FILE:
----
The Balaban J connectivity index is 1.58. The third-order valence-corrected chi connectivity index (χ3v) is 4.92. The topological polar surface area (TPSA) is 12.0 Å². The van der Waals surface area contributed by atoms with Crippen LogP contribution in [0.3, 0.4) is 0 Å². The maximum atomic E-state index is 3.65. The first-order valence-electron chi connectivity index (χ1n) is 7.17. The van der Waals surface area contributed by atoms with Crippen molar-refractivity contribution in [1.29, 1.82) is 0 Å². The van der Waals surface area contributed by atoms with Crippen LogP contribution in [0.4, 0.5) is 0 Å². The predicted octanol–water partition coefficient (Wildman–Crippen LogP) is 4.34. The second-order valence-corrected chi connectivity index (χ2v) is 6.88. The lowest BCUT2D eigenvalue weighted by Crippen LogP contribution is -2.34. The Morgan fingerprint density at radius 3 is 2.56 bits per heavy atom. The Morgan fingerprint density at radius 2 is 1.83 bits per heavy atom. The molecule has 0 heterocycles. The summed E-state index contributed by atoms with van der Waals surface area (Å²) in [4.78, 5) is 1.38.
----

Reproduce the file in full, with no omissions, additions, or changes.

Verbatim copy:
The Balaban J connectivity index is 1.58. The third-order valence-corrected chi connectivity index (χ3v) is 4.92. The topological polar surface area (TPSA) is 12.0 Å². The van der Waals surface area contributed by atoms with Crippen LogP contribution in [0.3, 0.4) is 0 Å². The maximum atomic E-state index is 3.65. The first-order valence-electron chi connectivity index (χ1n) is 7.17. The van der Waals surface area contributed by atoms with Crippen molar-refractivity contribution in [1.29, 1.82) is 0 Å². The van der Waals surface area contributed by atoms with Crippen LogP contribution in [0.4, 0.5) is 0 Å². The predicted octanol–water partition coefficient (Wildman–Crippen LogP) is 4.34. The second-order valence-corrected chi connectivity index (χ2v) is 6.88. The lowest BCUT2D eigenvalue weighted by Crippen LogP contribution is -2.34. The Morgan fingerprint density at radius 3 is 2.56 bits per heavy atom. The Morgan fingerprint density at radius 2 is 1.83 bits per heavy atom. The molecule has 0 heterocycles. The summed E-state index contributed by atoms with van der Waals surface area (Å²) in [4.78, 5) is 1.38.